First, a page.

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Keywords:

  • anammox;
  • hot springs;
  • ladderane lipids;
  • 16S rRNA gene;
  • microorganisms

Abstract

  1. Top of page
  2. Abstract
  3. Introduction
  4. Materials and methods
  5. Results and discussion
  6. Acknowledgements
  7. References

Anammox, the oxidation of ammonium with nitrite to dinitrogen gas under anoxic conditions, is an important process in mesophilic environments such as wastewaters, oceans and freshwater systems, but little is known of this process at elevated temperatures. In this study, we investigated anammox in microbial mats and sediments obtained from several hot springs in California and Nevada, using geochemical and molecular microbiological methods. Anammox bacteria-specific ladderane core lipids with concentrations ranging between 0.3 and 52 ng g−1 sediment were detected in five hot springs analyzed with temperatures up to 65 °C. In addition, 16S rRNA gene analysis showed the presence of genes phylogenetically related to the known anammox bacteria Candidatus Brocadia fulgida, Candidatus Brocadia anammoxidans and Candidatus Kuenenia stuttgartiensis (96.5–99.8% sequence identity) in three hot springs with temperatures up to 52 °C. Our data indicate that anammox bacteria may be able to thrive at thermophilic temperatures and thus may play a significant role in the nitrogen cycle of hot spring environments.


Introduction

  1. Top of page
  2. Abstract
  3. Introduction
  4. Materials and methods
  5. Results and discussion
  6. Acknowledgements
  7. References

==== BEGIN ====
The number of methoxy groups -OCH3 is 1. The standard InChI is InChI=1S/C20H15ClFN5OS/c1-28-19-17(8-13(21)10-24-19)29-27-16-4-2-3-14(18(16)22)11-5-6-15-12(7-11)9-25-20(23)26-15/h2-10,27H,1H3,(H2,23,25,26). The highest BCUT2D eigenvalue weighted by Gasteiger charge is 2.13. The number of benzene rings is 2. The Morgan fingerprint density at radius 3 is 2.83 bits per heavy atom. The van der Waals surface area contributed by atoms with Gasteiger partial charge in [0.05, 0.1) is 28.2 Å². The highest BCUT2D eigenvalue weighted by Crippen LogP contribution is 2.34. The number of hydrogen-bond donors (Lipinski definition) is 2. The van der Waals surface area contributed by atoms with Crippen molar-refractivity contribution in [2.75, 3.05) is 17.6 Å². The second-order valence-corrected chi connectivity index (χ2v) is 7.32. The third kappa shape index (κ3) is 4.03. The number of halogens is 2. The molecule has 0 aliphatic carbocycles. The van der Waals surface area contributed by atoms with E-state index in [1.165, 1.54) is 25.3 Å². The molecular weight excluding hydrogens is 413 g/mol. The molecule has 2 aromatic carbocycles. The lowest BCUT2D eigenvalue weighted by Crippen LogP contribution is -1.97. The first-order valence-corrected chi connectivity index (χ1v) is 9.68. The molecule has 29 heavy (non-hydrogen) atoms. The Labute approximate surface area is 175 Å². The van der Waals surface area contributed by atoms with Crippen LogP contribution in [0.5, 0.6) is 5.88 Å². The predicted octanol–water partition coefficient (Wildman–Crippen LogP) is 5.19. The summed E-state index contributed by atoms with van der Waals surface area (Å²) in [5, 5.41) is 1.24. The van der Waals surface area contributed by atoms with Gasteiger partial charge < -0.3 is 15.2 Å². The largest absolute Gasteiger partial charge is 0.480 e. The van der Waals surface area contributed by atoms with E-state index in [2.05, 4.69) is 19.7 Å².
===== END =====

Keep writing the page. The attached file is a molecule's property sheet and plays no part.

Terrestrial hot springs provide suitable habitats for a variety of photoautotrophic and chemolithoautotrophic microorganisms (Castenholz, 1984; Ward et al., 1998). Temperature and hydrogen sulfide content among others seem to be important factors, which affect the distribution and diversity of these organisms in hot springs (Ward et al., 1998; Purcell et al., 2007). These environments can contain dense microbial mats with complex communities, which exhibit a high biodiversity, including phototrophic organisms, mostly cyanobacteria and filamentous green nonsulfur bacteria (Ward et al., 1987), thermophilic denitrifying bacteria (Hollocher & Kristjansson, 1992) and archaea (Barns et al., 1996; Kvist et al., 2005;Meyer-Dombard et al., 2005; Huang et al., 2007). Recently, thermophilic autotrophic crenarchaeal nitrifiers were enriched from terrestrial hot springs (de la Torre et al., 2008; Hatzenpichler et al., 2008) and were found to play an active role in the nitrogen cycle of these hot ecosystems (Reigstad et al., 2008; Zhang et al., 2008). Inspired by these findings, we started the present survey of various hot spring ecosystems in order to find indications of other microorganisms that may play a role in the conversion of nitrogen compounds in these thermophilic environments with a special focus on anaerobic ammonium oxidizing bacteria.